I've been enjoying using the Easy Sprouters that I got for Christmas. So far I've use them to grow alfalfa, broccoli, and buckwheat sprouts. These sprouters are easy to
move around which is handy as I have a very cool kitchen in the winter and my seeds sprout much faster when I keep them in the living room where the wood burner keeps things nice and cosy. The Easy Sprouter (amazon.com) is also really good to take away with you when your travelling.
guide to growing broccoli sprouts in the easy sprouter
Here's how to grow broccoli sprouts in the Easy Sprouter. Other small seeds for sprouting that you can grow this way include alfalfa, cabbage, clover, fenugreek, black mustard and radish. The sprouts will be ready in 5 to 6 days.
Broccoli seeds like to float so give them a good bop with your finger to make them behave and sink to the bottom.
Make sure the small plastic alfalfa insert is pushed securely into the bottom of the inner container of the Easy Sprouter. If you don't use it then the seeds will fall out and go all over the place. Simply push it straight down and it should gently click into place.
Add 1/4 of a cup of broccoli seed and rinse under the cold tap.
Next place the inner container inside the solid outer container so that it sits flat and cover the seeds with drinking water. Some of the seeds will want to float and you can encourage them to sink to the bottom by giving them a tap or two with your fingers. As long as most of them sink a few floaters won't matter.
Now pop on the clip-on lid (see top of page) and leave to soak in a warm spot for 6-8 hours or overnight. Ideal room temperature is a cosy 70 °F or 21 °C.
step 2. Drain and rinse
Remove the inner container and drain away the soak water. You can use the drain water to water your plants, or if your short on water you can drink it or use it as stock. The soak water contains some nutrients and usually some tannins.
Rinse the inner container under the tap and drain thoroughly (see below). It's important that the seed is not left sitting in water as this can cause it to rot and prevent it from sprouting.
Put the inner container back into the outer one and clip the lid back on. Place in a well ventilated spot out of strong direct sunlight that is ideally around 70 °F or 21 °C
Day 4: The harmless white fuzz of the broccoli roots.
The harmless white fuzz of the broccoli roots is a sign that the sprouts are ready for a rinse. After rinsing the roots will be invisible until they dry out again.
After rinsing: The broccoli roots are invisible when wet. These sprouts now need placed in bright indirect light such a as a north-facing windowsill to green up.
Step 3. rinse and repeat
Full the Easy Sprouter with drinking water. Soak the sprouts for 3-15 minutes once a day until the leaves emerge and the hulls can be removed. When the weather is very hot you will probably need to do this twice a day. You want the seeds to never totally dry out.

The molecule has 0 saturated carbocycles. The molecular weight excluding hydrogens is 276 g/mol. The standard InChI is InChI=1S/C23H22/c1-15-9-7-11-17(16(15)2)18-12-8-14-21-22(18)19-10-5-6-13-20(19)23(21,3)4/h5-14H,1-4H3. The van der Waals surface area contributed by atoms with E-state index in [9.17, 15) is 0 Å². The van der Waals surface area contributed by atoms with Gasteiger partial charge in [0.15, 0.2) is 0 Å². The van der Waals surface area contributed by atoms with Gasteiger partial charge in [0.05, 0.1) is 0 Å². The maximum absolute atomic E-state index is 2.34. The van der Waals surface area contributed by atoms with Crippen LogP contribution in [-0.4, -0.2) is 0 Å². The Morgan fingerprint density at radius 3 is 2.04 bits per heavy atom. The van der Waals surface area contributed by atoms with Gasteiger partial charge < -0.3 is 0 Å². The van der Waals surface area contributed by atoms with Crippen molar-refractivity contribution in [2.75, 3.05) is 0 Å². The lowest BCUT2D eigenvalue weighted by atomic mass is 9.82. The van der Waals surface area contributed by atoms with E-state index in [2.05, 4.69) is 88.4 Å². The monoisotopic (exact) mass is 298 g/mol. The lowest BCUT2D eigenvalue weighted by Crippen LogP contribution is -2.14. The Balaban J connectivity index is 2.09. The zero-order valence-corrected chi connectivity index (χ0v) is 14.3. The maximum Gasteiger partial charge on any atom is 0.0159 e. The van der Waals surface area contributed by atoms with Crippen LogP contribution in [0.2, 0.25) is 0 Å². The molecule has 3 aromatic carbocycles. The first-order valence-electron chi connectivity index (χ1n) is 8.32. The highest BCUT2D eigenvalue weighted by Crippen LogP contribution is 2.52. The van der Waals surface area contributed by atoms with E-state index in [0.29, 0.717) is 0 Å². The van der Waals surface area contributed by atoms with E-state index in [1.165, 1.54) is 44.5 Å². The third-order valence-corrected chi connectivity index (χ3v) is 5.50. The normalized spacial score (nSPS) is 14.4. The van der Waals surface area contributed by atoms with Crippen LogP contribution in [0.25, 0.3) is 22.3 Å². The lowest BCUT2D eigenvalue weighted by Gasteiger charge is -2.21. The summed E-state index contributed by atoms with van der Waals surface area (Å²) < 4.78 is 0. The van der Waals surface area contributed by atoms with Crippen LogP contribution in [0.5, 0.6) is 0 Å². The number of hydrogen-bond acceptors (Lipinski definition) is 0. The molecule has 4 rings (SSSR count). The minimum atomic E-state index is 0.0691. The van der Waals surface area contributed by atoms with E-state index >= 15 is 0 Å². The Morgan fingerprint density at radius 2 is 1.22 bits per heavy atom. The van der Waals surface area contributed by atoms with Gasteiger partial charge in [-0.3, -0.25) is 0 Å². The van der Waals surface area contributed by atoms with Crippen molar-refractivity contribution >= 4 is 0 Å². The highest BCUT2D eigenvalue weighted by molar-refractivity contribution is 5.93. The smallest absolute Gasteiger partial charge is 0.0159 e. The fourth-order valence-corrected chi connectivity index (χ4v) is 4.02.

Once the sprouts have grown longer they will clump together and you can gently loosen them using a blunt fork to break them up and give them room to grow. You want to do this during the daily soak while you have water in the container to support them.
By day 4 or 5 you should start to run out of room in the container. It's then time to eat them as they grow. This will create more space for them to expand into the next day. It reminds me of the magic porridge pot when the sprouter is magically full again the next day.
Drain the sprouts thoroughly. Pop the inner container back into the outer one, and snap on the lid. Place in a warm well ventilated spot out of bright sunlight.
How to drain thoroughly: After rinsing give the sprouts a thorough drain. Hold the top of the inner container firmly
between your thumb and fingers and using a circular motion of your wrist let the
centrifugal force spin most of the water away. You don't have to go
crazy, 20-30 little spins seems to work just fine. Works best with an empty sink!
step 4. Remove the hulls (Optional)
If you want to store your sprouts then it is important to dehull them as the empty hulls can hold water which can lead to rot. If your going to eat them straight away then you can miss this step out, just watch out for the hulls sticking to your teeth!
How to dehull and store broccoli sprouts
Around day 4 or 5 the sprouts reach the leaf stage and the hulls start to fall off. You can skim off the hulls that float to the top during the daily soak using your fingers or a fork.
Many of the hulls will be at the bottom of the container. To clean these out first use a fork to remove all the sprouts from the Easy Sprouter. Remove the alfalfa insert from the base of the inner container and clean out the hulls and any hard seed that hasn't sprouted. I find the small brush that came with my juicer handy for this. After cleaning the container you can either return the sprouts for further growing and greening, or store them in the fridge and start another batch.
Broccoli sprouts are delicate and MUST be dry if you plan to store them successfully in the fridge so don't soak or rinse them first. If they are damp then return them to the sprouter and let them dry out for a day before storing them. Once dry store in an airtight container and use as soon as possible.
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